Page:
The Pacific Daily News reports….
The Cannabis Control Board plans to hold a working session during the next several days to discuss fines that should be imposed for violating recreational marijuana rules and regulations.
The board met Thursday afternoon for a final review of the proposed rules and regulations, but commission member Dafne Shimizu, director of the Department of Revenue and Taxation, pointed out the board never included civil penalties — fines — in the proposal.
She said penalties were mentioned early in the drafting process but never were revisited.
Shimizu said it is difficult to enforce rules and regulations if they have no “teeth” in the form of monetary penalties.
Board member Adrian Cruz, deputy director of the Department of Agriculture, said violators could have their licenses revoked by the government, but he acknowledged the need for fines as well.
Lawmakers last year passed the “Guam Cannabis Industry Act of 2019,” which Gov. Lou Leon Guerrero signed into law on April 4, 2019. Adults can possess, grow and consume recreational cannabis, but selling it or trading it for anything of value remains illegal until rules and regulations are written and implemented for the new industry.
In addition to the rules, the government must have a seed-to-sale tracking system in place before marijuana businesses can start operating.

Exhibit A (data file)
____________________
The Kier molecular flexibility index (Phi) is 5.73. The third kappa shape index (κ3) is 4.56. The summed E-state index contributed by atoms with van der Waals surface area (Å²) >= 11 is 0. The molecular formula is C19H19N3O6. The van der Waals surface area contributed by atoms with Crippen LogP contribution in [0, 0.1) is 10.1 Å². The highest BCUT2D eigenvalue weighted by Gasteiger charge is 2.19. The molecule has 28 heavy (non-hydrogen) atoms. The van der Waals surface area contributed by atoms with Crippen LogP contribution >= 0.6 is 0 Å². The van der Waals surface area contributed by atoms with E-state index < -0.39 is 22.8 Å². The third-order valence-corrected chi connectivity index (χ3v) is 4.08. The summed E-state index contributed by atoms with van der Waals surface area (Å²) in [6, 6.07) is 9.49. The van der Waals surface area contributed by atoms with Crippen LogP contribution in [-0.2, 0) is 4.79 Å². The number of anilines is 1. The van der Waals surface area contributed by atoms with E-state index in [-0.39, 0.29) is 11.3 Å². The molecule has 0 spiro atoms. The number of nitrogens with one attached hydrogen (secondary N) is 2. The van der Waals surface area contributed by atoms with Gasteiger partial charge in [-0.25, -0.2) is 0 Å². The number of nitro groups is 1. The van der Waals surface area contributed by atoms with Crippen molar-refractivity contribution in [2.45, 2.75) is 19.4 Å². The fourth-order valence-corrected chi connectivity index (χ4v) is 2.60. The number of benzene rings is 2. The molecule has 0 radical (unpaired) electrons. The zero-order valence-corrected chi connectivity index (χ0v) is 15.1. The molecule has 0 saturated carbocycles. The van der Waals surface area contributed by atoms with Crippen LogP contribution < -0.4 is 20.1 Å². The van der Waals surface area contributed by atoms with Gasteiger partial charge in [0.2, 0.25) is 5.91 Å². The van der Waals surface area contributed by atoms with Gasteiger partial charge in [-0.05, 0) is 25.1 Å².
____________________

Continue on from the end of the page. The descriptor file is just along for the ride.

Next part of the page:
Steps to be taken
Chairwoman Vanessa Williams said the rules and regulations, when completed by the board, still need to be submitted to the governor’s budget office for a cost impact report, to the attorney general’s office for legal review, and also to the compiler of laws, to determine where the rules and regulations should be added to Guam law.
The rules and regulations will provide operating and eligibility requirements for growers, manufacturers and retailers. Each of those types of operations must have a licensed person in charge who can be held accountable.
The board also is required to hold a public hearing on the rules and regulations before they can be adopted. The proposal, which hasn’t been made public, must be available for public review at least 10 days before that hearing, which hasn’t been scheduled.
The process of adopting rules and regulations was supposed to be completed in early April, as stated in Guam law, but has been delayed after the governor declared a public health emergency in March due to the COVID-19 pandemic, shutting down most government operations. The cannabis board didn’t meet for several months.
The board is tentatively scheduled to meet at 9 a.m. Aug. 6 to again review the proposal.